Small Business Trends
By: Rieva Lesonsky
August 25, 2010
Once upon a time, microloans were primarily for entrepreneurs who lived in economically disadvantaged communities or were considered part of underserved populations. During the recession, however, microloans became an important resource for a wider range of entrepreneurs, many of whom are seeking the loans to supplement other capital sources or even to expand their businesses.
Statistics from the industry organization Opportunity Finance Network show that 56 percent of microfinance lenders received a greater number of loan applications this year.
Microloans are made by nonprofit organizations that are funded by the Small Business Administration (SBA); federal, state and local government agencies; or private donations. But the recession has put a crunch on microfinance organizations at the same time that more entrepreneurs are turning to them for help.
Even though they receive funds from other sources to lend to businesses, microlending organizations have to put up some of their own capital as a "loan loss reserve" in case loans go bad. With many organizations today lacking the funds to create this reserve, available microloan money is sitting unused.
Bank of America is taking steps to help. The bank has announced it will make $10 million in grants to help nonprofit lenders such as Community Development Financial Institutions (CDFIs) create the loss reserves they need to continue microlending to small and rural businesses. The grants could unleash as much as $100 million in low-cost financing for small business over the next 12 months.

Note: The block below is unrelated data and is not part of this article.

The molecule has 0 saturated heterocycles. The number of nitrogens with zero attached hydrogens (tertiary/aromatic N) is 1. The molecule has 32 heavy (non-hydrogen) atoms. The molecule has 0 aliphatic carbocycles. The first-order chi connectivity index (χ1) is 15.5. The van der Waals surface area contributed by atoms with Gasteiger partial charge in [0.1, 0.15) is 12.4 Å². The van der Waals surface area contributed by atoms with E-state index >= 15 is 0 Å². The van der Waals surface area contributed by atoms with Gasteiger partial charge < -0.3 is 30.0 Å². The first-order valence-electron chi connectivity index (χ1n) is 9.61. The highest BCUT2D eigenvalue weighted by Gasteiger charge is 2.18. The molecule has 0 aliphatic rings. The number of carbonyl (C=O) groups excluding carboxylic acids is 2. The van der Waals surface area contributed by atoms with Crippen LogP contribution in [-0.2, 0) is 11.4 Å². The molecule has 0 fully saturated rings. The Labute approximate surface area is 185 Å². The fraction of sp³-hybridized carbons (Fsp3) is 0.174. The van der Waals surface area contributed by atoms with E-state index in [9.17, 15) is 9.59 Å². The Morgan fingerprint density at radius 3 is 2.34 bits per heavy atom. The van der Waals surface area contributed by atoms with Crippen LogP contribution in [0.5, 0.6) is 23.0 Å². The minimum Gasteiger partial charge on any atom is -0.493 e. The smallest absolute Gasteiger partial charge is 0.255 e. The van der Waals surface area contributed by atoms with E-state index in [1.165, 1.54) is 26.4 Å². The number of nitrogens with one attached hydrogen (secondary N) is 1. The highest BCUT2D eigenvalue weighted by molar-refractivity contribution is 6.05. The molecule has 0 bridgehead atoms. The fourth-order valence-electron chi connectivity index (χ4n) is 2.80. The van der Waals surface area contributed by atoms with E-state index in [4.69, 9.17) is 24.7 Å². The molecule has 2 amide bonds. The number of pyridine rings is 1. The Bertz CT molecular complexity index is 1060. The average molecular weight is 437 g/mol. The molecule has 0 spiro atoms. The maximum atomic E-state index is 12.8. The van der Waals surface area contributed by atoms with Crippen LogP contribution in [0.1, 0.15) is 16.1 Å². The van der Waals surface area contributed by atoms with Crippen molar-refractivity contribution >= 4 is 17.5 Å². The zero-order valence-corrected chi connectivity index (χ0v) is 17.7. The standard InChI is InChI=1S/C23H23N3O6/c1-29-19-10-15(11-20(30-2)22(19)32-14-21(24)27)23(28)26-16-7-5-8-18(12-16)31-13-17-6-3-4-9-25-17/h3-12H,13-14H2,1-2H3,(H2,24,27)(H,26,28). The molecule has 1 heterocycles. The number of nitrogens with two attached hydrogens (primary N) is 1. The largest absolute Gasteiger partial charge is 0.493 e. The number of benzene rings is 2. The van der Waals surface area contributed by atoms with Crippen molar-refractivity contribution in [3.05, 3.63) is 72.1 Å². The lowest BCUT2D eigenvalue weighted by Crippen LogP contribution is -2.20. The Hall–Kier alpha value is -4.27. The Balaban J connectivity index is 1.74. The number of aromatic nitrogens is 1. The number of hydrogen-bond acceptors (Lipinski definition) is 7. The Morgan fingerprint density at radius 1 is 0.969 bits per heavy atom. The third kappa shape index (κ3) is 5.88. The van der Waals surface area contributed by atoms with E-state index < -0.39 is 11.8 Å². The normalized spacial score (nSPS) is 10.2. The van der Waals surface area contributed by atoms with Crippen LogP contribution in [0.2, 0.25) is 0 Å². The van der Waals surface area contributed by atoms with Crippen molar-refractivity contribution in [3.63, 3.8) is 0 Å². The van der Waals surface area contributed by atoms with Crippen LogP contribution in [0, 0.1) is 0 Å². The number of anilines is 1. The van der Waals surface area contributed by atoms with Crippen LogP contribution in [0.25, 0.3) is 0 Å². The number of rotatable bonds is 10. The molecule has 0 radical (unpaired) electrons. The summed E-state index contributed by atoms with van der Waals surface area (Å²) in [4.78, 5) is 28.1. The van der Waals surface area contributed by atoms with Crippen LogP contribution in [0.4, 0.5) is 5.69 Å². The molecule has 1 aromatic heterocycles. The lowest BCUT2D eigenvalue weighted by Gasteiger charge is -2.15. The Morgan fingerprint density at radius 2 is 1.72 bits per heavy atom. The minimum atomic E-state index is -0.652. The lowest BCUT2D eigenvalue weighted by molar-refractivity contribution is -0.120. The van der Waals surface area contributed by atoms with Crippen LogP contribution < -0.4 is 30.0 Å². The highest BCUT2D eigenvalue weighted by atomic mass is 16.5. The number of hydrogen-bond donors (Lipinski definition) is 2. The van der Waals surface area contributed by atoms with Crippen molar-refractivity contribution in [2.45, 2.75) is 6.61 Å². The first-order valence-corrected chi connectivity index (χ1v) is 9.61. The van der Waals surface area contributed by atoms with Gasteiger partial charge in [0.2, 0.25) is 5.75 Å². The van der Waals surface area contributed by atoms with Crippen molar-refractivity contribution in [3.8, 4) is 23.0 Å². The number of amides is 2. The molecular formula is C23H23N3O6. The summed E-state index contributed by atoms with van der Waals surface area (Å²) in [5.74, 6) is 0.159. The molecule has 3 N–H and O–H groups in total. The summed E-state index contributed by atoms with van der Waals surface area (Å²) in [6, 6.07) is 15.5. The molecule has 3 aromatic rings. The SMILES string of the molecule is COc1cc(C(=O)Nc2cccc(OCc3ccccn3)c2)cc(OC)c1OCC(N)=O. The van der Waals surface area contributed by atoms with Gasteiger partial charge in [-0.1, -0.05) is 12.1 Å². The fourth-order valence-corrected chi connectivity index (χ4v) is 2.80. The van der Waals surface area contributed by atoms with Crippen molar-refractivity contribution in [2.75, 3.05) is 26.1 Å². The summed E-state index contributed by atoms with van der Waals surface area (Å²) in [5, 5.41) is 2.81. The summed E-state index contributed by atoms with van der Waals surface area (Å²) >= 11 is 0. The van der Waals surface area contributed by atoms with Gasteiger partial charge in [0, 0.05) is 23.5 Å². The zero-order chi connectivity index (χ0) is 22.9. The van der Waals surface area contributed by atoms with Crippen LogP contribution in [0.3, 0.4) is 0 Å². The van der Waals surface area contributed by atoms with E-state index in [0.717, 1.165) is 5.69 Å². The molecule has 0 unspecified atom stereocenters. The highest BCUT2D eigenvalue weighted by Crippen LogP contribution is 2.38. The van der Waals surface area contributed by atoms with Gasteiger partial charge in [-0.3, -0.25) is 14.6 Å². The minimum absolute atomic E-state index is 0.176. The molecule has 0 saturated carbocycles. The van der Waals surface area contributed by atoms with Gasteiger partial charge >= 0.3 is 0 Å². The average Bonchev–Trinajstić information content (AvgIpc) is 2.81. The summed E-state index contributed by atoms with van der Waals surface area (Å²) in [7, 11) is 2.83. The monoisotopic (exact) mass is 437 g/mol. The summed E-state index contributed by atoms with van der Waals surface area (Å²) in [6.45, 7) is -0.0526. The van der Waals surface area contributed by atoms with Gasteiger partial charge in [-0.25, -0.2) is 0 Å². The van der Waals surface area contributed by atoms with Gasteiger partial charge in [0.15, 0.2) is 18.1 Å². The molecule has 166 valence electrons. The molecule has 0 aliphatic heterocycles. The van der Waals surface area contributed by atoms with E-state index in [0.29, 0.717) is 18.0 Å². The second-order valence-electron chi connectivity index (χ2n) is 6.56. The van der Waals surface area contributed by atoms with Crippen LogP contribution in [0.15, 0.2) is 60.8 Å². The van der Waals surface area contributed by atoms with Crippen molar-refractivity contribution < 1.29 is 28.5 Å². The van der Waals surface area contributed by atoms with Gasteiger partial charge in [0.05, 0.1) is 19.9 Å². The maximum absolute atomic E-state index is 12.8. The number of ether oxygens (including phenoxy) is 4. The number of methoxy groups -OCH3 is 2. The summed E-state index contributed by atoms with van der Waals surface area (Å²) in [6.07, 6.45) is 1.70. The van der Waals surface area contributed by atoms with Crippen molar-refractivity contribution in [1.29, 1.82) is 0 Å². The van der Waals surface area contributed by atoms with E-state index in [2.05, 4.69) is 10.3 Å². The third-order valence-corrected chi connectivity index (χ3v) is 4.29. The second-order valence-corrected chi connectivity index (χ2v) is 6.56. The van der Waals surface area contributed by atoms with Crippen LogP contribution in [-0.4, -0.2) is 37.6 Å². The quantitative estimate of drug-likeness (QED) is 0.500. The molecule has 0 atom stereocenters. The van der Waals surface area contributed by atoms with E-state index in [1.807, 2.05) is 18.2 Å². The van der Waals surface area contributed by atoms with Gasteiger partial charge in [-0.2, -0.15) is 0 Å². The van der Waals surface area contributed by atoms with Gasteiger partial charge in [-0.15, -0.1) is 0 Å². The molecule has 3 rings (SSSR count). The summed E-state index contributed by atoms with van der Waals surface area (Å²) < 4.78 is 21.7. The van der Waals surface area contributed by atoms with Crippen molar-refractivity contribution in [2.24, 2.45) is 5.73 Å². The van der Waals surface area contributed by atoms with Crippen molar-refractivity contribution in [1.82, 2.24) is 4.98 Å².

"Even the smallest grant enables a CDFI to leverage as much as ten times that amount to lend to small businesses, which helps initiate a ripple effect impacting job growth, spending and overall economic expansion," said David Darnell, president of Global Commercial Banking, Bank of America, when announcing the move. "Bank of America is empowering these entrepreneurs by directing private sector capital to unlock exponentially greater amounts of federal dollars for their businesses."
Bank of America is already the nation's largest investor in CDFIs; it has made over $1 billion in loans and investments to 120 CDFIs in 37 states.
One microlending organization cited in a San Francisco Chronicle article surveyed 2,600 clients who received assistance between 2004 and 2008 and learned the clients had created 2,244 jobs at a cost of just over $4,000 per job. That, I'd say, is a pretty good return on investment.